Metropolitan Police civilian staff on New Year's Eve strike
Thousands of police civilian staff including 999 call handlers and detention officers are striking until midnight on New Year's Eve.
The Public and Commercial Services (PCS) union called the London strike in protest at a below-inflation 1% rise.
Scotland Yard said it had a continuity plan in place for the 24-hour strike.
It comes on the same day that FBU members of the London Fire Brigade will take part in a national strike over pensions and the retirement age.
The Fire Brigades Union members will stop work for six hours from 18:30 GMT. The government has criticised the action.
About 7,500 police and community support officers, detention officers in custody suites and administration staff started their strike at midnight.
PCS general secretary Mark Serwotka said: "The Metropolitan Police is not short of money. It does not need to force pay cuts on low-paid staff who help to keep London safe."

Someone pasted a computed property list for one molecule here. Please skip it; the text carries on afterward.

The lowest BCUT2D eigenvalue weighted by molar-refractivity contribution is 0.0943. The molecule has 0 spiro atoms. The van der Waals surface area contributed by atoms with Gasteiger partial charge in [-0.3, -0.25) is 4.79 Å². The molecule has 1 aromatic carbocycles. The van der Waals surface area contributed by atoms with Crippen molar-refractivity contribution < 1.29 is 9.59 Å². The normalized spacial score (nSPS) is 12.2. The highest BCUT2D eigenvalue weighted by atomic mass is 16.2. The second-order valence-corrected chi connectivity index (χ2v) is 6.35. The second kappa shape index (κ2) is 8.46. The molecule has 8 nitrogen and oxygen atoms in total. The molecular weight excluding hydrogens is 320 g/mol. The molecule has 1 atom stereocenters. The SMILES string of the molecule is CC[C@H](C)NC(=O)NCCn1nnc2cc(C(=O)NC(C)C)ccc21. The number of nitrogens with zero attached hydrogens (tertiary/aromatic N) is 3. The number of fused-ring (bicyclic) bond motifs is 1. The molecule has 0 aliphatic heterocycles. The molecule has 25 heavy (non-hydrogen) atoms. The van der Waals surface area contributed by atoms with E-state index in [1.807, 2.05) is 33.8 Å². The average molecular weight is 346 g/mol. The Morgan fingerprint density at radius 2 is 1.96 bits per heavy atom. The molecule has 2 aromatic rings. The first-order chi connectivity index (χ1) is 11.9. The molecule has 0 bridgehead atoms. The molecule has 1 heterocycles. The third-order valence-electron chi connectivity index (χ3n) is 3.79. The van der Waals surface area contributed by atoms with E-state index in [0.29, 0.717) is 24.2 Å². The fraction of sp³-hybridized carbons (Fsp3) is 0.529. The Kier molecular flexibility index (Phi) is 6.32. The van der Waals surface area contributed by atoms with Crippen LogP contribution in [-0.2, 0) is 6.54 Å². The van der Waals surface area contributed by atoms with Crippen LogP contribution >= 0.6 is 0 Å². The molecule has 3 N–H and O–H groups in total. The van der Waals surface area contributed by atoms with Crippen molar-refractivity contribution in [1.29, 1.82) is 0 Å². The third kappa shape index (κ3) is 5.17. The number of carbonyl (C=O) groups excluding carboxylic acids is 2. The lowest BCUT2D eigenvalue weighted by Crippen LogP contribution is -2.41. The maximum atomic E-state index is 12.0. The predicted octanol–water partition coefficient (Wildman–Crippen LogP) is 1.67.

The force said New Year's Eve was one of the busiest days of the year for the service but it had "appropriate plans in place".
A Metropolitan Police spokesman said: "We have tried-and-tested business continuity plans for all eventualities, including industrial action.
"To ensure we are able to implement these plans, we stopped granting any further requests for annual leave or days off for officers and staff in a number of key areas for New Year's Eve in mid-December.
"In some cases we've also had to take the very difficult decision to cancel planned days off for officers with certain critical skills or in critical operational areas."